Outreach and Education Division

    The EDUCATION AND OUTREACH DIVISION supports chemistry education at all levels, including K-12, college, and adult/continuing education. It maintains liaisons to the Chicago Public Schools and the American Association of Chemistry Teachers (AACT). The Division engages the general public in chemistry-related educational activities, participates in ACS activities at the annual Illinois State Fair, and publicizes all events and news-related content. The division oversees the annual Project SEED program for the Section as well as the Project SEED scholarships. The Division also assists public officials and other community bodies concerning chemistry-related matters. The Education and Outreach Division includes the Education, Outreach, Project SEED, and Public Affairs Committees.

    The EDUCATION COMMITTEE provides chemistry-related educational programs and information to learners of all ages and actively engages with educators at the pre-K-12 and college levels. Subcommittees include:

    • AACT Liaison
    • College Education Subcommittee
    • Continuing Education Subcommittee
    • Chicago School Board Liaison
    • K - 12 Education Subcommittee


    The PUBLIC AFFAIRS COMMITTEE ensures that section members and public officials and bodies are informed of matters where the knowledge and practice of chemistry is of substantial public importance. These matters can include government issues, environmental issues and the social responsibility of chemists. The Public Affairs Committee gives the Public Affairs Award biennially.

    The OUTREACH COMMITTEE engages the general public, educators and children in chemistry-related educational activities and participates in many different types of events around the greater Chicago area.   Subcommittees include:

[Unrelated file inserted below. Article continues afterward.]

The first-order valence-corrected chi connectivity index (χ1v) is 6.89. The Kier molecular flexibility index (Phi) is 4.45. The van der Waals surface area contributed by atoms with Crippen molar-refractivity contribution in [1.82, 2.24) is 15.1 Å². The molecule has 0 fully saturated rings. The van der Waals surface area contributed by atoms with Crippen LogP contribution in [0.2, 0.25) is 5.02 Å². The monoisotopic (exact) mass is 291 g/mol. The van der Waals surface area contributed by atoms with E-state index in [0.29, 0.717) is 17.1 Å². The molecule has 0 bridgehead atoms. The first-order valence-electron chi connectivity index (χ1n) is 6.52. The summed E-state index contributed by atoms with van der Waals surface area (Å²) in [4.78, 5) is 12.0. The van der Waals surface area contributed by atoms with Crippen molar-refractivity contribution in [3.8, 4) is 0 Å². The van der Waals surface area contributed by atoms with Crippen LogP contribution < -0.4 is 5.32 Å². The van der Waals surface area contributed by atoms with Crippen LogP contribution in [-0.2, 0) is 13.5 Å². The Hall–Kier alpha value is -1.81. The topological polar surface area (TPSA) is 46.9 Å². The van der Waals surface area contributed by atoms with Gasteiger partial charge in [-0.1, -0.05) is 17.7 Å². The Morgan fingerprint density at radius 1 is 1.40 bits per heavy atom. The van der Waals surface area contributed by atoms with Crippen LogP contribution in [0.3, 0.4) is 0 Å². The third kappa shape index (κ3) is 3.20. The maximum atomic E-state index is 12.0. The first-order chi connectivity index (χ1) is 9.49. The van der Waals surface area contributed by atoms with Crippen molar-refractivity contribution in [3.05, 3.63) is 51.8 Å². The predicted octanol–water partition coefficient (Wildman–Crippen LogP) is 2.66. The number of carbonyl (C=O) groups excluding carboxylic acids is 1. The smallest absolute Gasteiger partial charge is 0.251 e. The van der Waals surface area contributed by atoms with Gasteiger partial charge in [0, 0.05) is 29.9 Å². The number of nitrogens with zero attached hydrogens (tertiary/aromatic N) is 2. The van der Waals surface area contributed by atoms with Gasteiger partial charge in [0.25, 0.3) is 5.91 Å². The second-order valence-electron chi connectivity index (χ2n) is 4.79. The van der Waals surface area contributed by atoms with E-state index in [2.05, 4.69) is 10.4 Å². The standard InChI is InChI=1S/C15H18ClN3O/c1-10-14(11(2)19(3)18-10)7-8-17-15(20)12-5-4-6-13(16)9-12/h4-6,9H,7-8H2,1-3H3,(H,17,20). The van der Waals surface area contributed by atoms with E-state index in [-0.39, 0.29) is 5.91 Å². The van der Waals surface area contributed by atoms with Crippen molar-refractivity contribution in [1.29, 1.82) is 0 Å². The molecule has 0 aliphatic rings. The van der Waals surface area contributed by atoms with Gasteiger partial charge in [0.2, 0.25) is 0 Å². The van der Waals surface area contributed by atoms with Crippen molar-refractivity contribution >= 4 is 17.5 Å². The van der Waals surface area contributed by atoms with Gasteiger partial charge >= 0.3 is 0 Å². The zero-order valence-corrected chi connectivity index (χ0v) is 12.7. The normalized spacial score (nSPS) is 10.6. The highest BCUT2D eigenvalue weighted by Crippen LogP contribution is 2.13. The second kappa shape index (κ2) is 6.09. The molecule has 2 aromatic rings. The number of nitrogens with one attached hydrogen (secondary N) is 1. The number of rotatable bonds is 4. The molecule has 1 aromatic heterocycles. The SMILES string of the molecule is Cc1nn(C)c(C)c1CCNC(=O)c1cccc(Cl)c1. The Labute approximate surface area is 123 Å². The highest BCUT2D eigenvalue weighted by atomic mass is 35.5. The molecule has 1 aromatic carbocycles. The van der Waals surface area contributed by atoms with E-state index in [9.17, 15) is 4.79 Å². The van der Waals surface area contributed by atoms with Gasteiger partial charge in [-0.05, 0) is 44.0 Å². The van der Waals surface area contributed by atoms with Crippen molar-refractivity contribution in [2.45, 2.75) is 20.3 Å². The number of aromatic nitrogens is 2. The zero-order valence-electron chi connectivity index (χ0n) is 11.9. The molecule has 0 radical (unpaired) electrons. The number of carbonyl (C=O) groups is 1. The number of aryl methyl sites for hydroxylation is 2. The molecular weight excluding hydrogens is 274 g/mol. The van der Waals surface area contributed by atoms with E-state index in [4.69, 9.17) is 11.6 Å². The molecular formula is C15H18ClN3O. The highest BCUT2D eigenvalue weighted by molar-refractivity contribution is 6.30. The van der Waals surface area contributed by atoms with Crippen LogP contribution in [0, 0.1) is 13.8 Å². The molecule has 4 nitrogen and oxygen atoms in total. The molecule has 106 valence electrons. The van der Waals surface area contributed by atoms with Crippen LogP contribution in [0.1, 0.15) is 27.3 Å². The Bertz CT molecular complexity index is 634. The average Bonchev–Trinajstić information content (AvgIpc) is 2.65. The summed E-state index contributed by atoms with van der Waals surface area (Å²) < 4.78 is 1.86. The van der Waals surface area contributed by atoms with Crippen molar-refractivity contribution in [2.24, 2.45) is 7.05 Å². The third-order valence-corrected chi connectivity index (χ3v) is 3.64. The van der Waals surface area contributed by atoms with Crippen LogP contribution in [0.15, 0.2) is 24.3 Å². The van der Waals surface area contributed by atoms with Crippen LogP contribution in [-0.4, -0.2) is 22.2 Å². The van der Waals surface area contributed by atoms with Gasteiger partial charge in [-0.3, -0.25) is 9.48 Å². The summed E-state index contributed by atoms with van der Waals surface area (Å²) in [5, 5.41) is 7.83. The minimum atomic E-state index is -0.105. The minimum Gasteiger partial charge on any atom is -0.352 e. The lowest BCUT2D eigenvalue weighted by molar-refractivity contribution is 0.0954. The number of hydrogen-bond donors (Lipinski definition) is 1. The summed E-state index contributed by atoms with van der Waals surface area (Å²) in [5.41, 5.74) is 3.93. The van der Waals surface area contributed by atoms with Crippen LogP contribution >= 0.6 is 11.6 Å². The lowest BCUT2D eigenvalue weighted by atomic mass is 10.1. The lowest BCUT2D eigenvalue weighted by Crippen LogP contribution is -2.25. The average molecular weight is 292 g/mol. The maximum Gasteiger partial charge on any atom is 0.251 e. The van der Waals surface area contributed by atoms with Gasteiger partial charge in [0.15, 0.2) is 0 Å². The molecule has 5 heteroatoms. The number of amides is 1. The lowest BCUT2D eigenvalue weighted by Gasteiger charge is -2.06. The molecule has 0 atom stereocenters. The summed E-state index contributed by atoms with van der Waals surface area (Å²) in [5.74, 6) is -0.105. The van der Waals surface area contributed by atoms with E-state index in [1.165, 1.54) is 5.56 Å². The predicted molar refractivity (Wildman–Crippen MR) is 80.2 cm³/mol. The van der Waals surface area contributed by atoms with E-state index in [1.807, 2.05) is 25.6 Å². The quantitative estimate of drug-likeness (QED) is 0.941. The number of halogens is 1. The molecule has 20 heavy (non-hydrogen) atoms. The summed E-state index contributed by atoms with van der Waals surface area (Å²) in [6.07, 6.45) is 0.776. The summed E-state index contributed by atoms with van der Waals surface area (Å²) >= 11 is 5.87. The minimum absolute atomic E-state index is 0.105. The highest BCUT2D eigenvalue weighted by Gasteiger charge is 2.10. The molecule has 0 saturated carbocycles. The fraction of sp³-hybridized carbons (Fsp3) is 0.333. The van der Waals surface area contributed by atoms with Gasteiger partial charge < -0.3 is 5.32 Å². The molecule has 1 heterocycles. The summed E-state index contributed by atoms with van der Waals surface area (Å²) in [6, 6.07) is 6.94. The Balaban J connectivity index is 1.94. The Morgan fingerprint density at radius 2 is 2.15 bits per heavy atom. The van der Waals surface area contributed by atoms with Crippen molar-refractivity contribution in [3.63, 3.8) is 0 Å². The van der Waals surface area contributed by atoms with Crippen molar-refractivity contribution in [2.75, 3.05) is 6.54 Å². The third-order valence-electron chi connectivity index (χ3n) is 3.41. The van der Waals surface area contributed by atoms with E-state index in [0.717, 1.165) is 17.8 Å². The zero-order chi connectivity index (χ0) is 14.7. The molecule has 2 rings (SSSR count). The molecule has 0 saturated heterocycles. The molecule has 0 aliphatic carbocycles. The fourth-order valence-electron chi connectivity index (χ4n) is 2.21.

• Community Activities Subcommittee
    • Illinois State Fair Subcommittee


    PROJECT SEED COMMITTEE identifies interested low-income and/or minority high school junior and senior students who are interested in participating in a paid summer research experience with  a college or university faculty member.  It supports financial and logistical concerns for the student/ faculty relationships and communicating  relevant program information to the national ACS organization.  The committee is also responsible for distributing Project SEED awards to support the internships. 

    What's the Matter? 

    Matter is another word for the material that makes up all the stuff in the whole world. The three forms, or states, of matter are solids, liquids, and gases. One very useful thing about matter is the way it can change between it's forms. In this activity you'll watch matter change from one state to another!

    Please note:  All chemicals and experiments can entail an element of risk, and no experiments should be performed without proper adult supervision.

    You'll need ice, 3 clear plastic cups, water, a measuring cup, masking tape, ballpoint pen, paper towels, and a really humid day. Use the masking tape and pen to label the cups A, B, and C. Place 1/2 cup cold water in each cup. Wipe the outside of the cups with the paper towels to insure they are dry. Leave cup A alone as your control experiment. Add one ice cube to cup B. Fill cup C with ice until it is nearly full. Let them sit 5 minutes. Look at the outside of the cups. Describe what you see, then use your finger to test for any liquid on the outside of the cups. What is this liquid and where did it come from?

    What's happening here? You are watching a gas change to a liquid as a result of condensation. The liquid came from water vapor (water in its gaseous state) in the air, which has condensed to form liquid on the surface of the cold cup. Does one cup seem to have more liquid on the outside than another? Why do you think it does?


    Kathleen Carrado Gregar, PhD, Argonne National Labs 
    [email protected]
    August-September 1997


    Reference: WonderScience, 1997, 11(5).